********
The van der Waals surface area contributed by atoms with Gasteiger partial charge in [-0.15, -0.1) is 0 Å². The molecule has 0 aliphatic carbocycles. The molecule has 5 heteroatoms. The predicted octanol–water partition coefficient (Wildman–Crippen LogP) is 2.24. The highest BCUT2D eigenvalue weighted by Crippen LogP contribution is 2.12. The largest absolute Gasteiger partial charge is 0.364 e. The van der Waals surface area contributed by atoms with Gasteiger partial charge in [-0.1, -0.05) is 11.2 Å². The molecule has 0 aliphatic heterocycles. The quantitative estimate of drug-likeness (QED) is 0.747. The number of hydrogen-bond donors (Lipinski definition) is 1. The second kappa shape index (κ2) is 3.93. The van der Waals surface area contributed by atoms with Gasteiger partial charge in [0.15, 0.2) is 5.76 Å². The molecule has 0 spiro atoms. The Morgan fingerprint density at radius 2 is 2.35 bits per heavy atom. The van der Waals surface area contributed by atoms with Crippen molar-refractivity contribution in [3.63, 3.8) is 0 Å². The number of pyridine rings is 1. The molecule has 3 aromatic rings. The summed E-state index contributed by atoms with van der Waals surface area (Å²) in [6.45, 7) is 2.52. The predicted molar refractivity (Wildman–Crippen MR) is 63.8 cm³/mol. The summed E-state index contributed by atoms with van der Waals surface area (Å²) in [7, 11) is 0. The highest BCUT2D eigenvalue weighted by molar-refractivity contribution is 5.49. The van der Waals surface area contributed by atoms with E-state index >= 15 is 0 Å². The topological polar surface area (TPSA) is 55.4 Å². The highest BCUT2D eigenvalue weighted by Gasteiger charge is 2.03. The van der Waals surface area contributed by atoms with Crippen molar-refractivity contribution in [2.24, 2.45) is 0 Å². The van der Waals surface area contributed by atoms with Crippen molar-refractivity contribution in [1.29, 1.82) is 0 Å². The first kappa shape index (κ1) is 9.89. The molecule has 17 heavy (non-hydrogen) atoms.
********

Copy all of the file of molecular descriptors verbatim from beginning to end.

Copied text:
The van der Waals surface area contributed by atoms with Gasteiger partial charge in [-0.15, -0.1) is 0 Å². The molecule has 0 aliphatic carbocycles. The molecule has 5 heteroatoms. The predicted octanol–water partition coefficient (Wildman–Crippen LogP) is 2.24. The highest BCUT2D eigenvalue weighted by Crippen LogP contribution is 2.12. The largest absolute Gasteiger partial charge is 0.364 e. The van der Waals surface area contributed by atoms with Gasteiger partial charge in [-0.1, -0.05) is 11.2 Å². The molecule has 0 aliphatic heterocycles. The quantitative estimate of drug-likeness (QED) is 0.747. The number of hydrogen-bond donors (Lipinski definition) is 1. The second kappa shape index (κ2) is 3.93. The van der Waals surface area contributed by atoms with Gasteiger partial charge in [0.15, 0.2) is 5.76 Å². The molecule has 0 spiro atoms. The Morgan fingerprint density at radius 2 is 2.35 bits per heavy atom. The van der Waals surface area contributed by atoms with Crippen molar-refractivity contribution in [3.63, 3.8) is 0 Å². The number of pyridine rings is 1. The molecule has 3 aromatic rings. The summed E-state index contributed by atoms with van der Waals surface area (Å²) in [6.45, 7) is 2.52. The predicted molar refractivity (Wildman–Crippen MR) is 63.8 cm³/mol. The summed E-state index contributed by atoms with van der Waals surface area (Å²) in [7, 11) is 0. The highest BCUT2D eigenvalue weighted by molar-refractivity contribution is 5.49. The van der Waals surface area contributed by atoms with E-state index >= 15 is 0 Å². The topological polar surface area (TPSA) is 55.4 Å². The highest BCUT2D eigenvalue weighted by Gasteiger charge is 2.03. The van der Waals surface area contributed by atoms with Crippen molar-refractivity contribution in [2.24, 2.45) is 0 Å². The van der Waals surface area contributed by atoms with Crippen molar-refractivity contribution in [1.29, 1.82) is 0 Å². The first kappa shape index (κ1) is 9.89. The molecule has 17 heavy (non-hydrogen) atoms.